Doshi: Cold feet on reform?

Sayta: I would feel I would give the government more time on your reform point. They have done a good start in this Budget.

Doshi: So you are not disappointed by a lack of firm timeline on GST or lack of the deferral of a GAAR or you are hopeful that it will come in February next year?

Sayta: I am not, because it is real tough call. Lack of deferral of GAAR, they have taken a conscious decision, right or wrong, not to defer GAAR.

Doshi: You think so?

Sayta: I think so. Second in regard to reforms on manufacturing side - they have given for investment allowance. They have not given for minimum alternate tax (MAT) or special economic zones (SEZs) but again it is a conscious decision they probably need more time.

Doshi: Do you think he did things in half measures. For instance what he has done with Real Estate Investment Trust REITs is welcome but they haven’t gone the whole hog and cleaned up on what the capital gains taxation would be on the transfer of asset from the SPV to the trust- all of these are things that have come up and people are saying that have done half the work they haven’t finished it. Maybe its just too early right now and maybe it will come in February?

Finance Bill, 2014
Pass through status for REITs for tax purpose

Agrawal: Let’s give them some time; it is only 45 days.

Doshi: What would you take away as this government’s approach to tax policy based on the Budget that you heard on the Thursday?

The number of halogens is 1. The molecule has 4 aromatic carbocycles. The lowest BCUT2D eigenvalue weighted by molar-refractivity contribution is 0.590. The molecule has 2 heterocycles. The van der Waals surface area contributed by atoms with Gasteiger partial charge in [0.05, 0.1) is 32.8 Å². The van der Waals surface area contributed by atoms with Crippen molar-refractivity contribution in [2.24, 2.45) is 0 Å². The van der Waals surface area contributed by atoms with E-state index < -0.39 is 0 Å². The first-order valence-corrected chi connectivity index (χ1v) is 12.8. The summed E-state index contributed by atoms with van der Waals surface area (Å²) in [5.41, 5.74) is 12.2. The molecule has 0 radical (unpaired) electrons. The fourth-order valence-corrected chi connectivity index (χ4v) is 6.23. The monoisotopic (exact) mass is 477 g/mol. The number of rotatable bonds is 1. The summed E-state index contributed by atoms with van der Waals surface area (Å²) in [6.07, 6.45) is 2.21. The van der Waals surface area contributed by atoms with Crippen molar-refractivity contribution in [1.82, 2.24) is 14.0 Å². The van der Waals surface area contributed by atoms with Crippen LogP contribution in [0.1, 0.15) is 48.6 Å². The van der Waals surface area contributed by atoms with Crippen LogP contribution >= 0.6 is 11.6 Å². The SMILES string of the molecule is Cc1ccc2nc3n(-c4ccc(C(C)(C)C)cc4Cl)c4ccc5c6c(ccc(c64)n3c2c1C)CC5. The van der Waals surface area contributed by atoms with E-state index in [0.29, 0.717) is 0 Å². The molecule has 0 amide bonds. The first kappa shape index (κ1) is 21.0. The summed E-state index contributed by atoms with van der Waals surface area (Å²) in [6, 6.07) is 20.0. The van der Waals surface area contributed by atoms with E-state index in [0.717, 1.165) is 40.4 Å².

Agrawal: This Budget was a larger policy statement than only taxation. Let’s talk about overall growth perspective which Mr Modi has been talking about. So let’s give them time for tax policy, the signals have been out. Yes it is going to be an investor-friendly, tax-payer friendly policy. Some minor things they have done in fact they have been hidden. I will give you one beneficial aspect like in search assessment, there was something which was being misused over a period of last 10 years - a third party search assessment which has been plugged this time, very hidden but it has been done.

Doshi: A benefit?

Agrwal: A benefit has been given; so these are the small things.

Doshil: That’s what most surprising. There are small things that they have gone to and fixed and yet where they could have made the big bold statements, they have claimed lack of time or saying inability to come to grasps with the issue - what is it or are we just jumping to judge?

Shah: We are all easy to draw the gun and shoot, but the one miss amongst all of the good things is definitely been that we had a great opportunity to re-establish credibility and much of that was tied into retrospective amendments and in not being definitive about that, we have done ourselves no good. As opposed to everyone else on this panel, I believe the door is not shut. I believe that he is wise enough to know that this is important and he will somehow try and fix it.

Doshi: If you were to take away what this government’s tax policy will be based on Thursday’ Budget, what would that be?

Shah: Very supportive of manufacturing, employment, investment. In terms of the time spent, 80 percent of his time went on those issues but we are trying to judge this Budget on the 20 percent of time which he spent on tax.

Sayta: I would feel it is a well intentioned Budget, but I didn’t see enough boldness in this particular Budget to be able to get that feel that it is definitely there.